Department of Tourism, Jammu and Kashmir

Traditional Foods

The State of Jammu & Kashmir is known for its traditional and street foods. Each region, Jammu, Kashmir & Ladakh, has its own special and traditional foods influenced by the climatic conditions & customs.

Kashmir

 

Rich and redolent with the flavour of the spices used –cinnamon, cardamom, cloves, saffron, etc. -- Kashmiri food can be the simple meal of a family, or a 36-course wedding banquet called Wazawan. The staple diet of every Kashmiri is rice, the most preferred being the dense, slightly sticky grained Kashmir variety, which is prized in the Valley.


Mutton, chicken or fish are of prime importance in Kashmiri meal and everyday cooking often combines vegetable and meat in the same dish. Mutton and turnips, chicken and spinach, fish and lotus root are also very popular combinations. Pure vegetarian dishes include dum-aloo - roasted potatoes in curd-based gravy, and chaman- fried paneer (cottage cheese), in a thick sauce. Non-vegetarian dishes are considered in Kashmir to be a sign of lavish hospitality and at a Wazwan or banquet, not more than one or two vegetarian dishes are served. Sweets do not play an important role in Kashmiri cuisine. Instead Kahva or green tea is used to wash down a meal.


Wazawan is usually served at weddings and parties. The most commonly served items are rista (meat balls) made of finely pounded mutton and cooked in a gravy; seekh kababs, tabak maz, or flat pieces of meat cut from the ribs and fried till they acquire a crisp crackling texture, roganjosh, which owes its rich red colour to the generous use of Kashmiri chillies. Yakhni, a cream coloured preparation of delicate flavour, is made with curd as a base. Gushtaba, which is the last item to be served in a traditional wazawan, are meatballs moulded from pounded mutton like large-sized Rista but cooked in thick gravy of fresh curd base.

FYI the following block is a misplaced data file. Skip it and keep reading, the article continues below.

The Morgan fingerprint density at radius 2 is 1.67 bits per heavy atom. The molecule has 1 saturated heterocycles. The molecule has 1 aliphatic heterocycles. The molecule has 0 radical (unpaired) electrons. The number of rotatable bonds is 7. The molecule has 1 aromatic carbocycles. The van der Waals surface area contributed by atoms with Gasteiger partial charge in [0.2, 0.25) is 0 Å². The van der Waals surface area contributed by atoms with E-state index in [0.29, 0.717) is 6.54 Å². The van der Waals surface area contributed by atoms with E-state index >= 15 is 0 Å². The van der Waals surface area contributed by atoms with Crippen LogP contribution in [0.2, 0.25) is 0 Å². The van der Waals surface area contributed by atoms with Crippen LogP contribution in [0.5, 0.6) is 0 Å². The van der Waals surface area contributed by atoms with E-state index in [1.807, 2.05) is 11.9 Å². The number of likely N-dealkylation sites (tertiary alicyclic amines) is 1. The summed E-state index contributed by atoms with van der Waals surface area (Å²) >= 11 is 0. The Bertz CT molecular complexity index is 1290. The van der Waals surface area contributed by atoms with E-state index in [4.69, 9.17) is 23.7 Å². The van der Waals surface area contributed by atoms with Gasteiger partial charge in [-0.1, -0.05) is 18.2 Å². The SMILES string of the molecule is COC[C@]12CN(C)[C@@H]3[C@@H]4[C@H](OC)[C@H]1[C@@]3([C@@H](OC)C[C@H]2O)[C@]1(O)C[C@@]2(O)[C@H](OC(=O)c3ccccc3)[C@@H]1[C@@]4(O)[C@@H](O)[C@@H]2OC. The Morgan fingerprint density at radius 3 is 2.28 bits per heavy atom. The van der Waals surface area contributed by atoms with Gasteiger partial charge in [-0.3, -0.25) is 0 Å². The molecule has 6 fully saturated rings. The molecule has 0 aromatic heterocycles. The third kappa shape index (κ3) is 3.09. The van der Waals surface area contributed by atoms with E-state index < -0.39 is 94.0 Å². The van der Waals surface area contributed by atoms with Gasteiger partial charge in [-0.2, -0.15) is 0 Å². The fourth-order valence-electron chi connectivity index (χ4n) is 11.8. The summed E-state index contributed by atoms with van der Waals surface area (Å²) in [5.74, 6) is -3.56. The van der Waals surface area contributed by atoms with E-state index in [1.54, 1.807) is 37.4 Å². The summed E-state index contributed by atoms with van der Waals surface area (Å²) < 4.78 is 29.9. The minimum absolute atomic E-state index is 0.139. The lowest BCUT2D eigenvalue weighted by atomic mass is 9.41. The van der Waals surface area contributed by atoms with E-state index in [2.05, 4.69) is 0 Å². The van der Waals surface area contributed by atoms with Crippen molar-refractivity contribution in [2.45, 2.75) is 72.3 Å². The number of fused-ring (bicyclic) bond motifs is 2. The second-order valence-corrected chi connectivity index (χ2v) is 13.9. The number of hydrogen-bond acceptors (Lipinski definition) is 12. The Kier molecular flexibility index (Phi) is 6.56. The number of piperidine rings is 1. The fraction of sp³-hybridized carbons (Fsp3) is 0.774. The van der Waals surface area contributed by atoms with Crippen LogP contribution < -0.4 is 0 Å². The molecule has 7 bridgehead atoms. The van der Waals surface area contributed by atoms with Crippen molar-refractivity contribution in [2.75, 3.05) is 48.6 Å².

Several restaurants in Srinagar serve Kashmiri wazawan on their menus. Mughal Durabar, Ahdoos and Grand, on the Residency Road, offer authentic wazawan. All the better hotels in Srinagar have attached restaurants, generally serving Indian, Continental and Kashmiri cuisine. Other restaurants are mainly located on the Boulevard, Shervani (Residency) Road, Lambert Lane and Lal Chowk.


There are a number of bakeries at Dalgate and Shervani Road. Some of them, in addition to patties and pastries, serve Kashmiri breads like 'sheermal' and 'baqerkhani', without which no Kashmiri breakfast is complete. Kashmiris use a variety of breads seldom seen elsewhere.

Tsot and tsochvoru are small roundbreads, topped with poppy and sesame seeds and traditionally washed down with salt tea. Lavas is a cream coloured unleavened bread; baqerkhani is the Kashmiri equivalent of rough puff pastry and kulcha is a melt-in-the mouth variety of short-bread, sweet or savoury, topped with poppy seeds.

Ladakh

Ladakh has traditional foods like mukh mukh available at Leh Hotels & Restaurants. Better hotels and Guest Houses provide Continental, Indian & Ladakhi cuisines. A traditional tea suitable for chilly winters called gur gur chai (buttered salty tea) is available at restaurants / tea shops. Local breads are also available at some shops in Leh Bazar.


Jammu

Traditional Foods of Jammu are Morel (Gushi) Palov, Madra (lintel cooked in curd), Oria(Patato/Pumpkin in mustard sauce), Maani, Khameera, Katha Meat(Sour Mutton), Shasha(raw mango chatni), Kasrod and Timru-di-Chatni,Shiri Pulav, Mitha Bhat (Sweet Rice).

 

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About Jammu & Kashmir Tourism

The Department of Tourism, J&K is the main developmental, promotional and regulatory arm of the J&K Government. Its main role comprises of overall planning and execution of schemes for the development, up-gradation and improvement of the tourism infrastructure in different parts of the State.
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